Latinos Embracing the Digital Age10 Apr, 2007 By: Jessica Wolf
The Latino demographic is pulsing with culture, language dynamics, technology interest and overactive purchasing habits, especially when it comes to consuming entertainment, panelists and presenters said Tuesday at the fourth annual Latino DVD Conference in West Hollywood, Calif.
The 11 million-strong Latino TV households are about at parity with the market at large when it comes to DVD adoption, said Doug Darfield, analyst with The Nielsen Co.
Nearly 83% of Latino households have a DVD player, compared to 87.5% of the non-Latino overall market, he said. The demographic is slower on the uptick for DVR adoption, with just 4.9% of Latino households locked into the time-shifting technology, compared to 9.9% for non-Latino households.
Latinos lead in satellite adoption, however, Darfield said, with 31.4% of Latino households using satellite, compared to 28.6% of the overall population.
"Satellite is the only technology that Hispanics have adopted at a faster rate than the overall population," Darfield said.
About half of Latino households are online. Between 2005 and 2006, broadband adoption in Latino homes increased from 40% to 61%, according to Forrester Research presented at the event, which was produced by Home Media Magazine in cooperation with The Hollywood Reporter, DEG: The Digital Entertainment Group and the Entertainment Merchants Association.
Use of social networking sites among online Latino consumers jumped 20% from 2005 to 2006.
Latinos also rode the wave of online video content that flowed to the Internet in that time frame. Streaming-video usage increased 13% between 2005 and 2006, according to the Forrester study. Downloading videos from sites such as iTunes soared, from 9% in 2005 to 25% in 2006.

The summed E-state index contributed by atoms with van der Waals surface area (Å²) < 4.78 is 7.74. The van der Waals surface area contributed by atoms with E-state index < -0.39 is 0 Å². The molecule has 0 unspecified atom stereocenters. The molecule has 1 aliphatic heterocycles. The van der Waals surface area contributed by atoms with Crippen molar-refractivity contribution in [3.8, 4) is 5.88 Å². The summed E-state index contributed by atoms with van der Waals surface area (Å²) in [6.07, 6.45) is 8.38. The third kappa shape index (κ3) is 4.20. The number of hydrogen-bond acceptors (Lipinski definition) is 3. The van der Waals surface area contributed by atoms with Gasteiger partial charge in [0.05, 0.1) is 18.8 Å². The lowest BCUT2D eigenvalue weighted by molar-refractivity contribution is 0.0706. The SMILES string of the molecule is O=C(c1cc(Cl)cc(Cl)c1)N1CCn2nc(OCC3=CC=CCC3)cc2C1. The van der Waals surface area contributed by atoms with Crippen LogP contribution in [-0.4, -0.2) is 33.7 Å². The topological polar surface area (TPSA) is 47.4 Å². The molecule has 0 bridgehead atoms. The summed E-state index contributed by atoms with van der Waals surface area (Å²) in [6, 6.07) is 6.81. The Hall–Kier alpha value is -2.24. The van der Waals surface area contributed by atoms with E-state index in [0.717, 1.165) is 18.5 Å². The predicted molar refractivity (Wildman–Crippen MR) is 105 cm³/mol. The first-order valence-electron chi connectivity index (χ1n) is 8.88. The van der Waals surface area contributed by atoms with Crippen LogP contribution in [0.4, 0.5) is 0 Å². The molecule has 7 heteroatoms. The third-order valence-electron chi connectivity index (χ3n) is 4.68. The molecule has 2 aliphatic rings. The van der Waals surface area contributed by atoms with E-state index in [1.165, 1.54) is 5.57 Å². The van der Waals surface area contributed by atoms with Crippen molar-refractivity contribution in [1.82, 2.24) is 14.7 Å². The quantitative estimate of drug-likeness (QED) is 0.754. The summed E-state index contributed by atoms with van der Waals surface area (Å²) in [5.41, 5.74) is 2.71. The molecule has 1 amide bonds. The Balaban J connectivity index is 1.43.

Online is definitely the wave of the future for this demographic, just as it is for the overall entertainment, said a group of panelists who focus on that element of the market.
Burhan Fatah, CEO of Sivoo, a Web site creating and delivering Spanish-language content across genres, gives DVD another five years of dominance before most behavior shifts online, primarily via ad-supported video viewing, or FVOD (free video-on-demand).
Already, the Latino market is following the trend toward acquiring long-form, professionally produced video content online and away from the short-burst, user-generated hype of the last year or so, Fatah said.
"Telenovelas, which run 30 minutes long, have a 90% completion rate in online viewing," he said.
It's wrong to lump the Latino consumer into one overall category, said Fernando Espuelas, founder and CEO of Voy.tv, an online community for Latinos, which will be working with upcoming Internet TV service Joost.com.
There are two kinds of Latinos in the country, he said — native-born and immigrants. Media behaviors in those two groups vary vastly. And while most Latinos have a strong emotional connection to the Spanish language, increasing numbers are speaking English, often exclusively, he said.
That's not bad news, he said. That expands the market to include "Latinophiles," consumers who have a connection to Spanish language and culture, but who may be native to the United States, or even non-Latino.
The family dynamic is particularly important to Latino demographic of the market, panelists and presenters said.
Nearly half the Latino households in the country have children in them, compared to one-third of non-Latino households, according to Nielsen research.
A panel of marketing experts talked about strategies that work well when reaching out to the Latino consumer. Grassroots, ground-level campaigns, as well as a physical presence at street festivals and events, create an important tactile connection to movies and entertainment goods, as well as allow for co-branding opportunities with other products and word-of-mouth.
During a panel discussion on the evolving face of Latino content, marketers of Latino DVD said the definition of what constitutes a Latino DVD can be as broad as anything in the Spanish language, or even programs like “The Sopranos” and “Oz” that have strong followings among Latinos.
“Most Latinos like the same big movies and shows as everyone else,” said David Hernandez, director of multicultural marketing with Warner Home Video.
Panelists also noted that while in the past there were geographic pockets where Spanish-language DVDs sold particularly well, such as Southern California, Texas, New York and Florida, the market has now broadened to encompass the entire country.
“It's become a national business,” said Elart Coello, president of Laguna Productions.